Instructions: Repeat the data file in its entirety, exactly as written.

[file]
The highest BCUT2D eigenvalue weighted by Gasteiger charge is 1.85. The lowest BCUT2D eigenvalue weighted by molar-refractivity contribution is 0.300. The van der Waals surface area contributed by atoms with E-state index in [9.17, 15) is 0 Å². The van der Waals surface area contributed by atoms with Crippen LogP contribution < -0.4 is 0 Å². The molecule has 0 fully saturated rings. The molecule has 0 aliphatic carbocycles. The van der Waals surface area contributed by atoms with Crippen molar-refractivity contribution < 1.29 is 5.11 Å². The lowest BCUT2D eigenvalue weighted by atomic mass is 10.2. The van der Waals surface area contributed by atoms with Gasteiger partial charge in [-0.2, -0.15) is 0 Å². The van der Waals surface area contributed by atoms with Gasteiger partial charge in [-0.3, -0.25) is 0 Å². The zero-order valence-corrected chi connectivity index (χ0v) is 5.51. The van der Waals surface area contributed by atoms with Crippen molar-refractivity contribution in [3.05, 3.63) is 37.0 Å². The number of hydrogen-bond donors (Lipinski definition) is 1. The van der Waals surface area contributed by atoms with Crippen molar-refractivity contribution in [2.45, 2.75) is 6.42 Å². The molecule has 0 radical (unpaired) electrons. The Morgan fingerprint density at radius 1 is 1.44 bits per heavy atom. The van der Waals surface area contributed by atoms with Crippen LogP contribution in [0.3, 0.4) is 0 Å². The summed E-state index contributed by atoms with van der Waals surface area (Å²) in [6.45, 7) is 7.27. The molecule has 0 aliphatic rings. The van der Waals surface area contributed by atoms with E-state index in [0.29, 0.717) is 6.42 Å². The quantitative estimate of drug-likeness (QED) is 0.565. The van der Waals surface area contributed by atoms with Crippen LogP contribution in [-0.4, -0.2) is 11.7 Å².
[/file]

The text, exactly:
The highest BCUT2D eigenvalue weighted by Gasteiger charge is 1.85. The lowest BCUT2D eigenvalue weighted by molar-refractivity contribution is 0.300. The van der Waals surface area contributed by atoms with E-state index in [9.17, 15) is 0 Å². The van der Waals surface area contributed by atoms with Crippen LogP contribution < -0.4 is 0 Å². The molecule has 0 fully saturated rings. The molecule has 0 aliphatic carbocycles. The van der Waals surface area contributed by atoms with Crippen molar-refractivity contribution < 1.29 is 5.11 Å². The lowest BCUT2D eigenvalue weighted by atomic mass is 10.2. The van der Waals surface area contributed by atoms with Gasteiger partial charge in [-0.2, -0.15) is 0 Å². The van der Waals surface area contributed by atoms with Gasteiger partial charge in [-0.3, -0.25) is 0 Å². The zero-order valence-corrected chi connectivity index (χ0v) is 5.51. The van der Waals surface area contributed by atoms with Crippen molar-refractivity contribution in [3.05, 3.63) is 37.0 Å². The number of hydrogen-bond donors (Lipinski definition) is 1. The van der Waals surface area contributed by atoms with Crippen molar-refractivity contribution in [2.45, 2.75) is 6.42 Å². The molecule has 0 radical (unpaired) electrons. The Morgan fingerprint density at radius 1 is 1.44 bits per heavy atom. The van der Waals surface area contributed by atoms with Crippen LogP contribution in [0.3, 0.4) is 0 Å². The summed E-state index contributed by atoms with van der Waals surface area (Å²) in [6.45, 7) is 7.27. The molecule has 0 aliphatic rings. The van der Waals surface area contributed by atoms with E-state index in [0.29, 0.717) is 6.42 Å². The quantitative estimate of drug-likeness (QED) is 0.565. The van der Waals surface area contributed by atoms with Crippen LogP contribution in [-0.4, -0.2) is 11.7 Å².